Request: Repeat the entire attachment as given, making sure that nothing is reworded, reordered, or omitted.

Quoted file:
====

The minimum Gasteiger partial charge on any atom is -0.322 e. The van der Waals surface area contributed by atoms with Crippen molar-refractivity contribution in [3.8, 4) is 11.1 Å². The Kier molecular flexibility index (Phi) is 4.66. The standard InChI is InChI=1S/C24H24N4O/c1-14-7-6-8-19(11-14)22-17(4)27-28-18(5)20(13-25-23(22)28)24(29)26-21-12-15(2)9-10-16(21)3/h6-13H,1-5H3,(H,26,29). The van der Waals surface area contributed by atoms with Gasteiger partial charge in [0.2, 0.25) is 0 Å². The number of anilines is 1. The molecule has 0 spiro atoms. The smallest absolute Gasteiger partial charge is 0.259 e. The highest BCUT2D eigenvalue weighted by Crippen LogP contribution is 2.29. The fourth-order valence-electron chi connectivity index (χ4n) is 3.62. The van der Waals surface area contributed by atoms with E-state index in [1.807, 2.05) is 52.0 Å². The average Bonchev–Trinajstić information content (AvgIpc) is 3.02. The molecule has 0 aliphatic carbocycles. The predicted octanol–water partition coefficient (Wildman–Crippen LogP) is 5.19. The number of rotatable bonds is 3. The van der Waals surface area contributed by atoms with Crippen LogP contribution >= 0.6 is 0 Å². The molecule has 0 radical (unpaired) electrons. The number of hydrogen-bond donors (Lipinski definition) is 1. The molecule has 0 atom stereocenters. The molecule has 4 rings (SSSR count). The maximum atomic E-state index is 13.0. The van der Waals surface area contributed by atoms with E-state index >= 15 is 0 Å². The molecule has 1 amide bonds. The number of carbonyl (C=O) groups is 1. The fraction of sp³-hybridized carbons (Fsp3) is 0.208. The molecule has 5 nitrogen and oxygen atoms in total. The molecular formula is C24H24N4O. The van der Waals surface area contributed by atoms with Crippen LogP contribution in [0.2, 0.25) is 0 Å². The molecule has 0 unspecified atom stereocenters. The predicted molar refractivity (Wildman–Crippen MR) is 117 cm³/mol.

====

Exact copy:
The minimum Gasteiger partial charge on any atom is -0.322 e. The van der Waals surface area contributed by atoms with Crippen molar-refractivity contribution in [3.8, 4) is 11.1 Å². The Kier molecular flexibility index (Phi) is 4.66. The standard InChI is InChI=1S/C24H24N4O/c1-14-7-6-8-19(11-14)22-17(4)27-28-18(5)20(13-25-23(22)28)24(29)26-21-12-15(2)9-10-16(21)3/h6-13H,1-5H3,(H,26,29). The van der Waals surface area contributed by atoms with Gasteiger partial charge in [0.2, 0.25) is 0 Å². The number of anilines is 1. The molecule has 0 spiro atoms. The smallest absolute Gasteiger partial charge is 0.259 e. The highest BCUT2D eigenvalue weighted by Crippen LogP contribution is 2.29. The fourth-order valence-electron chi connectivity index (χ4n) is 3.62. The van der Waals surface area contributed by atoms with E-state index in [1.807, 2.05) is 52.0 Å². The average Bonchev–Trinajstić information content (AvgIpc) is 3.02. The molecule has 0 aliphatic carbocycles. The predicted octanol–water partition coefficient (Wildman–Crippen LogP) is 5.19. The number of rotatable bonds is 3. The van der Waals surface area contributed by atoms with Crippen LogP contribution >= 0.6 is 0 Å². The molecule has 0 radical (unpaired) electrons. The number of hydrogen-bond donors (Lipinski definition) is 1. The molecule has 0 atom stereocenters. The molecule has 4 rings (SSSR count). The maximum atomic E-state index is 13.0. The van der Waals surface area contributed by atoms with E-state index >= 15 is 0 Å². The molecule has 1 amide bonds. The number of carbonyl (C=O) groups is 1. The fraction of sp³-hybridized carbons (Fsp3) is 0.208. The molecule has 5 nitrogen and oxygen atoms in total. The molecular formula is C24H24N4O. The van der Waals surface area contributed by atoms with Crippen LogP contribution in [0.2, 0.25) is 0 Å². The molecule has 0 unspecified atom stereocenters. The predicted molar refractivity (Wildman–Crippen MR) is 117 cm³/mol.